posted on Jul, 15 2008 @ 05:20 PM
, the primary advantage of the DIRECT design over NASA's current Ares I/V designs is that DIRECT retains more of existing STS
(Space Transportation System, commonly called the shuttle) infrastructure than either Ares vehicle.
NASA's baseline for the Ares vehicles calls for a re-designed 5.5 segment SRB (as opposed to the 4 segment SRBs used on STS) and separate launch
vehicles for crew (Ares I) and cargo (Ares V). Ares I will be powered by a single 5.5 segment SRB topped with a relatively small upper stage powered
by a J-2X rocket engine. Ares V will use 2 of the 5.5 segment SRBs strapped on either side of a 10-meter (diameter) LOX/LH2 core stage driven by 5
(possibly 6; there are unconfirmed reports that this aspect of the design is in flux) RS-68 rocket engines. Ares V will use an upper stage/Earth
Departure Stage (EDS) powered by a J-2X, although this upper stage is currently baselined at 10 meters in diameter and is NOT identical to the upper
stage used on Ares I, although both will use the same engine.
While the Ares V arrangement looks much like the current STS system, STS uses an 8.4 meter core, not the 10 meters Ares V is currently baselined at.
Ares will be much wider than the STS, necessitating changes to the tooling used to manufacture the core tank, changes to the barge used to transport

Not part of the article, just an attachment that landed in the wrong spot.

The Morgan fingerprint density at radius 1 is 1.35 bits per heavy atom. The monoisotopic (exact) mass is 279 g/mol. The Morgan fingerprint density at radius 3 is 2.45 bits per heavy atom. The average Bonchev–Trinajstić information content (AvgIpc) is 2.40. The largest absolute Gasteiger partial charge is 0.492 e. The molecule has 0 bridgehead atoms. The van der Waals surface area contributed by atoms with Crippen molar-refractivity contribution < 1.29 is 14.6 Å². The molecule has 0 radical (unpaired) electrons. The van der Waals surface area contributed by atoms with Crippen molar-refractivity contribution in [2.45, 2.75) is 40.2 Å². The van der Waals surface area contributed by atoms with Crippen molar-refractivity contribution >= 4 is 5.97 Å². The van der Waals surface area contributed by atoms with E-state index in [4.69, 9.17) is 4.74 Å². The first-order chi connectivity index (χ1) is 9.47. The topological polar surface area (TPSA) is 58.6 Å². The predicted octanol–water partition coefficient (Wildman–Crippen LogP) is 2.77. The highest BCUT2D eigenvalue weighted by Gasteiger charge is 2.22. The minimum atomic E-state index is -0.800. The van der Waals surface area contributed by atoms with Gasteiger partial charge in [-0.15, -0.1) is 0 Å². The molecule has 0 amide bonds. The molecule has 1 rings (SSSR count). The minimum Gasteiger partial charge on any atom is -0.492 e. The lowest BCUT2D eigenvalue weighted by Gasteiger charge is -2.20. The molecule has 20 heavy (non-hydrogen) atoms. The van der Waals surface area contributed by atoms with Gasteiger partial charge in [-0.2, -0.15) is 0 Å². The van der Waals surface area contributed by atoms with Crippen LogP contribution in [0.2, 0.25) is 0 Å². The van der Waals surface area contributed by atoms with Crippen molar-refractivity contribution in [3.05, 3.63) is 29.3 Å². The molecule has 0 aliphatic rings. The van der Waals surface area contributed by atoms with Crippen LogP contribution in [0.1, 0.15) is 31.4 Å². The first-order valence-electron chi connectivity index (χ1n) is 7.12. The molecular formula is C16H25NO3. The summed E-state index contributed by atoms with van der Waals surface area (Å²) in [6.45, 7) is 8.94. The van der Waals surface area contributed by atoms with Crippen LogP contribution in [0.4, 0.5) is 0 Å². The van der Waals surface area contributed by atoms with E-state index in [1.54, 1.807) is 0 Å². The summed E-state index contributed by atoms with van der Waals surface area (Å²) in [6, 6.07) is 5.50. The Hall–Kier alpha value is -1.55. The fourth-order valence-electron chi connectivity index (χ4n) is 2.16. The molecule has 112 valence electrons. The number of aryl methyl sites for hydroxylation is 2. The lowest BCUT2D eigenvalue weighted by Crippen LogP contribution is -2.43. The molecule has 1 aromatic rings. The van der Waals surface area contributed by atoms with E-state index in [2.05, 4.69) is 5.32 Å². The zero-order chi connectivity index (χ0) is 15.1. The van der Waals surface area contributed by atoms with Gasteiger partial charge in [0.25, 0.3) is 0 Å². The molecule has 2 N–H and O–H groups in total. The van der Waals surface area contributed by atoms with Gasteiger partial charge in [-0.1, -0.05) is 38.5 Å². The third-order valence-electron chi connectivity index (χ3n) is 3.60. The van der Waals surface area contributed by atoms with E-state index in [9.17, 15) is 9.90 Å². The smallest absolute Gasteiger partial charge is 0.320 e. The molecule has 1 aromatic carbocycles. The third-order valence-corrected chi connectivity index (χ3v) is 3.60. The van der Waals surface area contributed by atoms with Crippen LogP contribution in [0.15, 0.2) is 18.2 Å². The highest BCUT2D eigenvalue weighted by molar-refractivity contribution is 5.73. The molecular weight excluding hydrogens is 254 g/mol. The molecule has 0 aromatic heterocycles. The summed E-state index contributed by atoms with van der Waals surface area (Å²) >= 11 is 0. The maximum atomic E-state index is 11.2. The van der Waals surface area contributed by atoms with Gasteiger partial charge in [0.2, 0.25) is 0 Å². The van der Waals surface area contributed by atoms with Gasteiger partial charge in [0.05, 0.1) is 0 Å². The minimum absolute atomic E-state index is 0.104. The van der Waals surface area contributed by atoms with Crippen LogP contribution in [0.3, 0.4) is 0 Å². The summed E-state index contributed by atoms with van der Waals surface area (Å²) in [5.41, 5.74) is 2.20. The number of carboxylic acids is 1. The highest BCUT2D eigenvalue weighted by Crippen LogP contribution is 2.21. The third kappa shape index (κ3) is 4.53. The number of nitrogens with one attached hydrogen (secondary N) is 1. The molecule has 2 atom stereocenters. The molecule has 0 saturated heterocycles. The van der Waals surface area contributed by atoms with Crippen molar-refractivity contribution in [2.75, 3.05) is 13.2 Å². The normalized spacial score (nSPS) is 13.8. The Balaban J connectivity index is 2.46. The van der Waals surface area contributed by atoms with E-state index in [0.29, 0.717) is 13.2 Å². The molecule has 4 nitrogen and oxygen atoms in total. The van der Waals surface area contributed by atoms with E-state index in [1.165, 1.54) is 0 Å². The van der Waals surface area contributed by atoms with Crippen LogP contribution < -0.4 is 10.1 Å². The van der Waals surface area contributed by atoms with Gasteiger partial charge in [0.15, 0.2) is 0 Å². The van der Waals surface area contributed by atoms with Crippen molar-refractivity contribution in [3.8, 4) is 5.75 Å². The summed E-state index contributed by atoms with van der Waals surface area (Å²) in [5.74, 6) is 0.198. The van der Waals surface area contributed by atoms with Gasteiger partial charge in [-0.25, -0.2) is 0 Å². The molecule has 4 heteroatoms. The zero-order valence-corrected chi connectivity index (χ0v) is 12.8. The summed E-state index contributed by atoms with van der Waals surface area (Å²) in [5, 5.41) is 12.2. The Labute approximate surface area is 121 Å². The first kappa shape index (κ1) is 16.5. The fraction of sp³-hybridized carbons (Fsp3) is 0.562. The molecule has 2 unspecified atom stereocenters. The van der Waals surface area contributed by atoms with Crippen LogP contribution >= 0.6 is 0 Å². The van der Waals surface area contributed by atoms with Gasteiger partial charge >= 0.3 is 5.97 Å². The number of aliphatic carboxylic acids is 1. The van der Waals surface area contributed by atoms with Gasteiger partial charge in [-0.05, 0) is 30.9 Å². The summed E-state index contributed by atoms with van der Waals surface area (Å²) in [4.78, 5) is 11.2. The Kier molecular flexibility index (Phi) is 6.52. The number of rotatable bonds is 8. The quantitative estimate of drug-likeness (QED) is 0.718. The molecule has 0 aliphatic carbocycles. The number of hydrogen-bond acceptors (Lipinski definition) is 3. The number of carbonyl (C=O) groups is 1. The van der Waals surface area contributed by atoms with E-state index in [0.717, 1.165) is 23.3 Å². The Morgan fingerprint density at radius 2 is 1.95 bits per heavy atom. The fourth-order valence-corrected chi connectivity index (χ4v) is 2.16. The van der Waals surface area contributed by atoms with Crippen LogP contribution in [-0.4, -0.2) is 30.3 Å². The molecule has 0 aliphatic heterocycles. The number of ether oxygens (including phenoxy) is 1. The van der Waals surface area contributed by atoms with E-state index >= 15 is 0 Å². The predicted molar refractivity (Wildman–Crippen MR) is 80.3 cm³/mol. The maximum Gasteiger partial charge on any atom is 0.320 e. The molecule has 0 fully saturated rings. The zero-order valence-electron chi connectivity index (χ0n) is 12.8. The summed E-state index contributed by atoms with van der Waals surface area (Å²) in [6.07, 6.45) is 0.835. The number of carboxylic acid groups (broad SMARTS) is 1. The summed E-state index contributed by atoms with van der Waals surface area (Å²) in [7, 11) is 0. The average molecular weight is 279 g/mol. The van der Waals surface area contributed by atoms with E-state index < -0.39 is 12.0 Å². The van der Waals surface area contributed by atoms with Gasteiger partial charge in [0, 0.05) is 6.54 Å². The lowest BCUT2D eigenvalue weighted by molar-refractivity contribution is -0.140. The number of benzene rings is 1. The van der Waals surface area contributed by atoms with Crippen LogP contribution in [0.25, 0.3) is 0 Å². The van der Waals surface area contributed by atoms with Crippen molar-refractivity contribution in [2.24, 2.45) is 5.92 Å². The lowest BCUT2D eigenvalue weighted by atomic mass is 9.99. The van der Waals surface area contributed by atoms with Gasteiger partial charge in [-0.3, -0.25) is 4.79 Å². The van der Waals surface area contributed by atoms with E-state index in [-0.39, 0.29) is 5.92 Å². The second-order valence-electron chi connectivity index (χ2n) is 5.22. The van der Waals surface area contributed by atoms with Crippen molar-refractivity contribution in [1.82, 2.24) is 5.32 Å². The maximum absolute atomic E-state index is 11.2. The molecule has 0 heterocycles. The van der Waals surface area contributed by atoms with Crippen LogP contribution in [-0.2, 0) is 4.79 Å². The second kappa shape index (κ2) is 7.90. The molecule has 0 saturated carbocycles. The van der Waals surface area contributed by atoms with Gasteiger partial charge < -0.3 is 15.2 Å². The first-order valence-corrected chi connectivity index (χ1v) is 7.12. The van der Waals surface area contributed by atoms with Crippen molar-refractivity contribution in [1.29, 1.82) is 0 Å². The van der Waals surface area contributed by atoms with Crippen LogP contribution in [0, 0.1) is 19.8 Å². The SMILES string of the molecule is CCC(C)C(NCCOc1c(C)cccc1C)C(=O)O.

the tank from Louisiana (where it is manufactured) to the Vehicle Assembly Building in Florida, changes to the processing facilities in the Vehicle
Assembly Building, changes to the Mobile Launch Platforms which support the rocket during launch, changes to the crawlers used to transport the
platforms to the launch site, and changes to the launch sites themselves. Ares I would require entirely new infrastructure in the form of (at
absolute minimum) a new Mobile Launch Platform and changes to the launch site.
The DIRECT plan avoids the majority of those changes. Same sized tank means same sized tooling, using a physically identical/similar vehicle for crew
and cargo launches avoids the expense of keeping 2 production lines open, and existing Mobile Launch Platforms, Launch Pads, and
construction/transport (barge)/processing facilities can be used with very little modification.
NASA is reinventing the wheel with respect to the infrastructure changes inherent in their ARES designs. They're spending more money than is
necessary (and probably more money than they have/will have) on two rockets which are in danger of becoming too expensive to fly - the exact same
problem which killed the Saturn V and ended our FIRST manned moon program.
Information about the DIRECT launcher is available at the websites linked in my first post to this thread; information about the Ares launchers is
available from NASA at NASA's reference page